When the Soviet Union launched a basketball-size satellite 50 years ago this week, it touched off a race for space that became a hallmark of the cold war. It was a two-player game with high technological and geopolitical stakes. It led to the US Apollo program, which placed the first humans on the moon. And it led to the Soviet Union's Mir program, which yielded Earth's first long-duration manned space station.Half a century later, the world appears to be on the verge of Space Race Version 2.0. The objective: the moon. China, Japan, India, and Europe, as well as Russia and the United States, have either placed themselves at the starting line or are hovering closeby.At a global conference on space exploration in Hyderabad, India, last week, for instance, China reiterated its intent to set up an outpost on the moon after 2020.
would build on a series of unmanned lunar missions, beginning with a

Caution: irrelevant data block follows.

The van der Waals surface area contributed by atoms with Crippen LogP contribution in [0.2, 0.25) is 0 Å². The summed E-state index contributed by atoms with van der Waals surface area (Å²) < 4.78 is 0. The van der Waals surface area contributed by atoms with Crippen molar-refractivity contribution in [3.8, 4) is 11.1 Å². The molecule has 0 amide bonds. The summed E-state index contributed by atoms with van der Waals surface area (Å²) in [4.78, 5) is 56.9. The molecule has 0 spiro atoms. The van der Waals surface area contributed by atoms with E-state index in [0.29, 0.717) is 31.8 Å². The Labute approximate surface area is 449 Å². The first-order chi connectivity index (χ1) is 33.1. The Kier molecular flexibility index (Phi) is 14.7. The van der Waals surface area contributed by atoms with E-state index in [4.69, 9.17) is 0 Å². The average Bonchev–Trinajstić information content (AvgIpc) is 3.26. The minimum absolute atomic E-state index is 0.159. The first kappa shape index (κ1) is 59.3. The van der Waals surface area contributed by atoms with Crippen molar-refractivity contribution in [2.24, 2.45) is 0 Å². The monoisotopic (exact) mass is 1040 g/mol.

robotic orbiter China is preparing to launch this fall.
September, Japan launched a lunar orbiter, and its space agency has
announced a goal of sending astronauts to the moon by 2020 and building
a lunar outpost by 2030. And India is getting set to launch a mission
next year. Meanwhile, the US is pressing ahead with its Constellation
program, which aims to return astronauts to the moon by 2020. Some
analysts caution that many of these are plans without budgets yet, and
thus talk of a space race is premature.
"Only poets write
strategies without budgets," says JoanJohnson-Freese, a specialist on
China's space program. "There's a difference between conceptual
discussions and programs that are adequately funded to carry them out."
As if to underscore the
point, last month NASA administrator Michael Griffen acknowledged that
China may beat the US back to the moon. Americans won't be thrilled
about that, he noted, "but they will just have to not like it."
Others suggest that with
the advent of the X Prize's $30 million purse for the first team to
land a working rover on the moon, space races in the geopolitical sense
will become increasingly obsolete or irrelevant as private industries
find ways to make use of the moon's resources or service future lunar
Still, Dr. Johnson-Freese
adds, "there certainly is the perception of a race between the US and
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